WYSO

Stepdadding: A Teenager Talks About Gaining A Parent

May 16, 2019

My name is Michael Moreland. I am 15 years old and a sophomore at DECA High School. I'm actually a very funny person, I like to make people laugh. Making people laugh brings a joy to me, because I like seeing others smile. I'm a very positive person.

I live with my younger sister, y mom and my soon-to-be stepdad.

Let me tell you about stepparents.

At first they come in and try to take over a mother or father's position from your actual parents splitting. It's kind of a hard adjustment.

My dad, also named Michael Morland, and my mom Rene Morley always got into arguments on messager or on the phone, and I hated it. They broke up when I was about nine or 10. When my stepdad first came around, I was in the sixth grade. I really wasn't comfortable with my mom and dad not being together. It was so weird.

Very soon Mr. Joe was spending the night a lot basically moved in. I just feel like when he came into my life, everything had changed. When he got more comfortable with me and my sister and we got more comfortable with him, he started to become more strict and would try to make me and my sister do all these chores that we usually did not do with our mom. He would make me cut the grass. None of my friends were doing things like this at this age. I would get so mad and say why is he doing this. He is not my dad.

He told my mom that she spoiled us too much, and I could say that we were because we barely had chores and my mom used to get us everything. It was so annoying. I used to feel like he changed all the rules and even changed my mom. I feel like she used to never do or say the stuff she did until she met him. I hated it.

The biggest fight we ever had was when he told me to get in the shower and I waited a little bit. But I eventually did get in. After I got out, he was still mad and yelling at me for some reason so I got super mad. So I grabbed my bag with some clothes and walked to my grandmother's house.

I came there crying and told them what happened. They called the police and everything because I told them he grabbed me. Even though he didn't hurt me, I still felt as if I didn't even want to see them again. I stayed at my grandparents' house for a week, but my mom forced me to come home.

When I came back home, me and him had a talk.  I asked him how he felt during our biggest argument.

"Well I definitely feel upset," he said. "But at the same time, as a stepparent, you feel helpless because you don't know what kind of discipline will disrupt the household and make things even more awkward."

I asked Joe how our relationship is now.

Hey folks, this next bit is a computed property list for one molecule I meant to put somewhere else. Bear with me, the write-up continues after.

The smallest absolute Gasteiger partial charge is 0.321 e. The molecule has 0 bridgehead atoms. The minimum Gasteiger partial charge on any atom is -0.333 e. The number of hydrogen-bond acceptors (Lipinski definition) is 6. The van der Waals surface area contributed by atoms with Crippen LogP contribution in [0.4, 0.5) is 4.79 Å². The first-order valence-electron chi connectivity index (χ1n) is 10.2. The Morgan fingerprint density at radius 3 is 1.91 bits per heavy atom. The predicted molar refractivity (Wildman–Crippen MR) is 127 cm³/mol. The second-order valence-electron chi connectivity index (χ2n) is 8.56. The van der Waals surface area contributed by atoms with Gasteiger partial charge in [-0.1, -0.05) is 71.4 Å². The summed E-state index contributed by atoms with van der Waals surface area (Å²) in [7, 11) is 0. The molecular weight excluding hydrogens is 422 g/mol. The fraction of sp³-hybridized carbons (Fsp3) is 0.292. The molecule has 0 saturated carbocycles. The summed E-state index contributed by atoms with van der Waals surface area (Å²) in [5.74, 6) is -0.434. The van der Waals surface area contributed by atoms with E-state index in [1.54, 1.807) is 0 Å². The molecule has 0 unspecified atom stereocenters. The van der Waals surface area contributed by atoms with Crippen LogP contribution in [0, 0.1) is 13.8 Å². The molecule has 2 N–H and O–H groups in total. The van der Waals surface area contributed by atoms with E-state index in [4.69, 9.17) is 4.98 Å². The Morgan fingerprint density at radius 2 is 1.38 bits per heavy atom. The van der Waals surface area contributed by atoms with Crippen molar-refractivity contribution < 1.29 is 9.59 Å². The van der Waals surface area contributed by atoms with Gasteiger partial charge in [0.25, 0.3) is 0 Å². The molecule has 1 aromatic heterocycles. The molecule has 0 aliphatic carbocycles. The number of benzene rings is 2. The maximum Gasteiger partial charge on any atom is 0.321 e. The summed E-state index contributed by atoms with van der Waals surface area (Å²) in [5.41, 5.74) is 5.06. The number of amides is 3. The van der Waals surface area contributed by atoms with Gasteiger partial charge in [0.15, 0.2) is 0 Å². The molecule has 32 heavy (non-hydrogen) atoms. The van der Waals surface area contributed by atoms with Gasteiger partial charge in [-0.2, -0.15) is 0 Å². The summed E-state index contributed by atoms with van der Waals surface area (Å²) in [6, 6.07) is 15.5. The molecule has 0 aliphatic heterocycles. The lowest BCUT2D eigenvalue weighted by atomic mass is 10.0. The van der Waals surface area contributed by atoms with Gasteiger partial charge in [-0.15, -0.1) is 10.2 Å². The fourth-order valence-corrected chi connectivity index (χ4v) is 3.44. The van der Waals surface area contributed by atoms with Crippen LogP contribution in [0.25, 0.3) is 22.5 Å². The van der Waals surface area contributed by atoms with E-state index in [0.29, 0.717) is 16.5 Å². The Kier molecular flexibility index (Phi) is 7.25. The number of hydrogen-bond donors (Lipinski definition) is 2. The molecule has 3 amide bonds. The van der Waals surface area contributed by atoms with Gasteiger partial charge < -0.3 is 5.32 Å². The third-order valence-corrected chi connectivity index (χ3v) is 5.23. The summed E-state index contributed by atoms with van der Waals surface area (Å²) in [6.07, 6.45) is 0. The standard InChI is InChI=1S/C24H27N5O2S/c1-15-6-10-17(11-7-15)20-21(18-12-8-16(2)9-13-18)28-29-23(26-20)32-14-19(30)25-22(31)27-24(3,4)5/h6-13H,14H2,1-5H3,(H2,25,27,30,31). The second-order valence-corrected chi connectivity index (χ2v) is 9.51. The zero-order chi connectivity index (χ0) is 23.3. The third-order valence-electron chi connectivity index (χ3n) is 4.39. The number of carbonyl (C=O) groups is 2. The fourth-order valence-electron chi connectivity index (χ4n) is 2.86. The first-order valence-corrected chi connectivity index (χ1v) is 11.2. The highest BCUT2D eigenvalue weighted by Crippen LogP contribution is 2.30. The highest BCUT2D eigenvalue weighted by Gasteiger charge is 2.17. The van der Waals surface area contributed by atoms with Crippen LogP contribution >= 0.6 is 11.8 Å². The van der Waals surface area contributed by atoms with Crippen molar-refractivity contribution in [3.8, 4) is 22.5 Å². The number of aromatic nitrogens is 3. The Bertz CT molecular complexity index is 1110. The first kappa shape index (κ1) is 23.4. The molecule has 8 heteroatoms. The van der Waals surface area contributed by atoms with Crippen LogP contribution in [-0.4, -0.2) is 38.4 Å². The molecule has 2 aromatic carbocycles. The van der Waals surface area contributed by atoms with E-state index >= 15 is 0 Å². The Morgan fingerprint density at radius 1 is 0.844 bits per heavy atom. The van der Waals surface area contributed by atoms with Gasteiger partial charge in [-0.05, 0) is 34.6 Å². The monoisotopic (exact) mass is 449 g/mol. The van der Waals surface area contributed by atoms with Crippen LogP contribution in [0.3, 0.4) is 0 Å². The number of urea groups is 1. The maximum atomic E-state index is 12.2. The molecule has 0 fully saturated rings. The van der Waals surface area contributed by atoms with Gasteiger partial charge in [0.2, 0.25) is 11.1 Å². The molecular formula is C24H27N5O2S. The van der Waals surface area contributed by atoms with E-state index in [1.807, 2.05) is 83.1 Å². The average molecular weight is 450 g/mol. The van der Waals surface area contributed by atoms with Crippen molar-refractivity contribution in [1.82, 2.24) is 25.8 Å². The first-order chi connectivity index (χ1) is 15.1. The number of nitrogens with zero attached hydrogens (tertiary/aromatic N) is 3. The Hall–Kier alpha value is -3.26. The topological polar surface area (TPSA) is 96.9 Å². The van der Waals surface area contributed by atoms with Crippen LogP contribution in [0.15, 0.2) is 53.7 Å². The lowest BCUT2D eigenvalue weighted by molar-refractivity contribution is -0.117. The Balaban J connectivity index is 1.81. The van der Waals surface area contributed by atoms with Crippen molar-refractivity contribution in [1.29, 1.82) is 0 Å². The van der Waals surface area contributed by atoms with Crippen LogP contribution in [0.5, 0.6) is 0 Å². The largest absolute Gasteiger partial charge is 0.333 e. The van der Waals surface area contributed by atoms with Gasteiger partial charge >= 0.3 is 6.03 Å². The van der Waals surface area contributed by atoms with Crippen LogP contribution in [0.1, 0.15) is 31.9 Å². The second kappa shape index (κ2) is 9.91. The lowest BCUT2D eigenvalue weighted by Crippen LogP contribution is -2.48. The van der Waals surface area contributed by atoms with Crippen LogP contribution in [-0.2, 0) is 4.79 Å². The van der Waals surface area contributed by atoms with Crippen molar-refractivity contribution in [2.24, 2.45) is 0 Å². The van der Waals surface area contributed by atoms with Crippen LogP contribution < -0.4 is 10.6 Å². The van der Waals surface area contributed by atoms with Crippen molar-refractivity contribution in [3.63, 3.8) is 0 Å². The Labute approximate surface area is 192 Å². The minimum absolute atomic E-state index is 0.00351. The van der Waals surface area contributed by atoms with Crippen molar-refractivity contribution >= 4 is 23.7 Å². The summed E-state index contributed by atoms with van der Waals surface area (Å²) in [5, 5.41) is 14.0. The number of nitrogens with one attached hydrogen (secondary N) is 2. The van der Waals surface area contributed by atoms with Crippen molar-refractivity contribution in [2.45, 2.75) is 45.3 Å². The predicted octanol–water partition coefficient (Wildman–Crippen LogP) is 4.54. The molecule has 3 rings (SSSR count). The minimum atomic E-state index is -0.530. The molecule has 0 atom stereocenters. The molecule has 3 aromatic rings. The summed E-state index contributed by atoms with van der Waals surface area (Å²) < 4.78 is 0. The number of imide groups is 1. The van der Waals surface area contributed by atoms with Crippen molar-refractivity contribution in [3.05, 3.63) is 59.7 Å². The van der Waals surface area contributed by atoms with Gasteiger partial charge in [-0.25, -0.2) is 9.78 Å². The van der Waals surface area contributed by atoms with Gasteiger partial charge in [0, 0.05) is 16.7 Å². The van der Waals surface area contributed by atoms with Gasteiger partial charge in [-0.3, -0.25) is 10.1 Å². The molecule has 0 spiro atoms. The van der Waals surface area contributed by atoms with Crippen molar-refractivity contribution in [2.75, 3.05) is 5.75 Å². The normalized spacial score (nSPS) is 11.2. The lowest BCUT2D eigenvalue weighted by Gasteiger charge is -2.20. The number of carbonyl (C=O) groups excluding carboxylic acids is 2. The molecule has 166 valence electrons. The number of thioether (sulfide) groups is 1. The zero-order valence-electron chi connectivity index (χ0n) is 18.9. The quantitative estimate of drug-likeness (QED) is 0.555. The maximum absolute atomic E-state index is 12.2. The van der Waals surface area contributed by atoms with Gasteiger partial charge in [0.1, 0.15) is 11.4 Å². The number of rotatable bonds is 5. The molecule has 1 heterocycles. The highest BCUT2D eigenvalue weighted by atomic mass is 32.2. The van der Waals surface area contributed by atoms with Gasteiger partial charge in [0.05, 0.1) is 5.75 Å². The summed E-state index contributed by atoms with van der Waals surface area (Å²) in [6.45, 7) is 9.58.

"From what it used to be, our relationship is probably a thousand times better," he siad. "You listen. I mean you're still a teenager, and you're lazy just like all teenagers are. But I mean our relationship is way better. We talk. We speak to each other, we hang out with each other. No problems. As long as you don't get taller than me."

This made me realize that he isn't even that bad because I got to learn more about him during that talk. I figured out that we had a lot of similarities. I found out that he is a huge sneaker head, and I am as well. He is also a huge sports fan, and I love sports. We also have big sports debates because of our different interest in teams and in different sports.

Even though he's not my dad and my actual dad is still in my life, I realized that by him making me do these things men usually do for their household, like cutting the grass, cualking the bathroom, plumbing, fixing the stove, etc, all things he yells at me for are for a reason. He told me that he only does all this stuff because he loves me and expects more from me and wants me to be prepared for the future when I become a man and I'm on my own.

I really do appreciate him because of the things he does for me and my sister that we need and of course the things that he gives us that we want. And the big thing, for making my mom happy because it was hard for her when she and my dad were breaking up. He's always going to be there no matter what, especially now because and my mom was having a baby. 

Michael Moreland is a student at the Dayton Early College Academy. To learn more about DECA, visit the school's website: http://daytonearlycollege.org/  Special thanks to Anne Rasmussen, Director of Community Involvement at DECA. Dayton Youth Radio is supported by the Virginia W. Kettering Foundation and the Ohio Arts Council.